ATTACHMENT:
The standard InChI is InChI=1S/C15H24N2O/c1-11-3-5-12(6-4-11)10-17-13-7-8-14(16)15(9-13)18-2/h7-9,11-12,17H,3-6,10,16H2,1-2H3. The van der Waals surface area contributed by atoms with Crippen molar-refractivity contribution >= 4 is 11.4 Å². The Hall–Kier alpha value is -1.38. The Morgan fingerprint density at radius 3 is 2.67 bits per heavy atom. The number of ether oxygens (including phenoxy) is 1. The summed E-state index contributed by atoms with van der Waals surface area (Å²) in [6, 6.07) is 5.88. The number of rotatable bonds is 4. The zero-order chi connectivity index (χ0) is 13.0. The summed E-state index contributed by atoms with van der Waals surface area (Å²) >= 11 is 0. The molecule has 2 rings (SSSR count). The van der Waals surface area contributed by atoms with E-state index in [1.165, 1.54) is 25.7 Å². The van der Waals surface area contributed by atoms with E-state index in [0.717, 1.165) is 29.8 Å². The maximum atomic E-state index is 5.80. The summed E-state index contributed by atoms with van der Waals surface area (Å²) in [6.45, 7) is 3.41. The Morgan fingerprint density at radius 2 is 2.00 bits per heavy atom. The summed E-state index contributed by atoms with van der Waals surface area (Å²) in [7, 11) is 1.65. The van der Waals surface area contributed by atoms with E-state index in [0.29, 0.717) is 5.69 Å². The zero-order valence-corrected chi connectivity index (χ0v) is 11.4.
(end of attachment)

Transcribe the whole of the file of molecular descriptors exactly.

The standard InChI is InChI=1S/C15H24N2O/c1-11-3-5-12(6-4-11)10-17-13-7-8-14(16)15(9-13)18-2/h7-9,11-12,17H,3-6,10,16H2,1-2H3. The van der Waals surface area contributed by atoms with Crippen molar-refractivity contribution >= 4 is 11.4 Å². The Hall–Kier alpha value is -1.38. The Morgan fingerprint density at radius 3 is 2.67 bits per heavy atom. The number of ether oxygens (including phenoxy) is 1. The summed E-state index contributed by atoms with van der Waals surface area (Å²) in [6, 6.07) is 5.88. The number of rotatable bonds is 4. The zero-order chi connectivity index (χ0) is 13.0. The summed E-state index contributed by atoms with van der Waals surface area (Å²) >= 11 is 0. The molecule has 2 rings (SSSR count). The van der Waals surface area contributed by atoms with E-state index in [1.165, 1.54) is 25.7 Å². The van der Waals surface area contributed by atoms with E-state index in [0.717, 1.165) is 29.8 Å². The maximum atomic E-state index is 5.80. The summed E-state index contributed by atoms with van der Waals surface area (Å²) in [6.45, 7) is 3.41. The Morgan fingerprint density at radius 2 is 2.00 bits per heavy atom. The summed E-state index contributed by atoms with van der Waals surface area (Å²) in [7, 11) is 1.65. The van der Waals surface area contributed by atoms with E-state index in [0.29, 0.717) is 5.69 Å². The zero-order valence-corrected chi connectivity index (χ0v) is 11.4.